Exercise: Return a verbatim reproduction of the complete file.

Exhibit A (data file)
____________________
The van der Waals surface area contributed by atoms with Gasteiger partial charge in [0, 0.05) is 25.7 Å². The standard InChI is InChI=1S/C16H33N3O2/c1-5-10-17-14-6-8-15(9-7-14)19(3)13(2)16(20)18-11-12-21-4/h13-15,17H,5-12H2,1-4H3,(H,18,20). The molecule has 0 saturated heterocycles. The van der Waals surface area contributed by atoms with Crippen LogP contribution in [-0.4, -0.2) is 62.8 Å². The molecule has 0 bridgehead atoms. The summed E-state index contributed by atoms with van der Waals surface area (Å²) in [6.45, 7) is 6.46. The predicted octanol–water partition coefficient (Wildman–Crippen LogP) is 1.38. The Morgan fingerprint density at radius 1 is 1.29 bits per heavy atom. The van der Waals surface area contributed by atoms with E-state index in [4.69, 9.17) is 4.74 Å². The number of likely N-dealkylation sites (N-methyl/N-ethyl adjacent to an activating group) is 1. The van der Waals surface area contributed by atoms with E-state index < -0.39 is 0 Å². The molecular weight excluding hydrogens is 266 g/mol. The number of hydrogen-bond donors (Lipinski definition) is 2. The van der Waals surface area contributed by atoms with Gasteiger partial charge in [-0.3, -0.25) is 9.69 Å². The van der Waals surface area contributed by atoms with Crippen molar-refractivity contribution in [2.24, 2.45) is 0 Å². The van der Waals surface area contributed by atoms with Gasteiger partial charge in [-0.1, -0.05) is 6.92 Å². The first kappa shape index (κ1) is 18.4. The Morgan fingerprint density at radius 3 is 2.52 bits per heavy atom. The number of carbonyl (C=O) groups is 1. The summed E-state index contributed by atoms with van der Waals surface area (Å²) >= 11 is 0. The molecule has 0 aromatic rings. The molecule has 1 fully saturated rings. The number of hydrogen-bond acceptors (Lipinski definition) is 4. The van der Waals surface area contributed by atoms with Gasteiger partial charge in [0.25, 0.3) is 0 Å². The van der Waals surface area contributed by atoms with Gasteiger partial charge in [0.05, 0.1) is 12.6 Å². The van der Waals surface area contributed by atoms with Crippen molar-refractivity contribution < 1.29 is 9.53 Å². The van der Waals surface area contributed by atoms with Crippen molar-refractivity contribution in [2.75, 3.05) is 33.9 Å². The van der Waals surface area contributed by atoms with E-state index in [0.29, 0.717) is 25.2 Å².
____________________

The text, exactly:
The van der Waals surface area contributed by atoms with Gasteiger partial charge in [0, 0.05) is 25.7 Å². The standard InChI is InChI=1S/C16H33N3O2/c1-5-10-17-14-6-8-15(9-7-14)19(3)13(2)16(20)18-11-12-21-4/h13-15,17H,5-12H2,1-4H3,(H,18,20). The molecule has 0 saturated heterocycles. The van der Waals surface area contributed by atoms with Crippen LogP contribution in [-0.4, -0.2) is 62.8 Å². The molecule has 0 bridgehead atoms. The summed E-state index contributed by atoms with van der Waals surface area (Å²) in [6.45, 7) is 6.46. The predicted octanol–water partition coefficient (Wildman–Crippen LogP) is 1.38. The Morgan fingerprint density at radius 1 is 1.29 bits per heavy atom. The van der Waals surface area contributed by atoms with E-state index in [4.69, 9.17) is 4.74 Å². The number of likely N-dealkylation sites (N-methyl/N-ethyl adjacent to an activating group) is 1. The van der Waals surface area contributed by atoms with E-state index < -0.39 is 0 Å². The molecular weight excluding hydrogens is 266 g/mol. The number of hydrogen-bond donors (Lipinski definition) is 2. The van der Waals surface area contributed by atoms with Gasteiger partial charge in [-0.3, -0.25) is 9.69 Å². The van der Waals surface area contributed by atoms with Crippen molar-refractivity contribution in [2.24, 2.45) is 0 Å². The van der Waals surface area contributed by atoms with Gasteiger partial charge in [-0.1, -0.05) is 6.92 Å². The first kappa shape index (κ1) is 18.4. The Morgan fingerprint density at radius 3 is 2.52 bits per heavy atom. The number of carbonyl (C=O) groups is 1. The summed E-state index contributed by atoms with van der Waals surface area (Å²) >= 11 is 0. The molecule has 0 aromatic rings. The molecule has 1 fully saturated rings. The number of hydrogen-bond acceptors (Lipinski definition) is 4. The van der Waals surface area contributed by atoms with Gasteiger partial charge in [0.25, 0.3) is 0 Å². The van der Waals surface area contributed by atoms with Gasteiger partial charge in [0.05, 0.1) is 12.6 Å². The van der Waals surface area contributed by atoms with Crippen molar-refractivity contribution < 1.29 is 9.53 Å². The van der Waals surface area contributed by atoms with Crippen molar-refractivity contribution in [2.75, 3.05) is 33.9 Å². The van der Waals surface area contributed by atoms with E-state index in [0.29, 0.717) is 25.2 Å².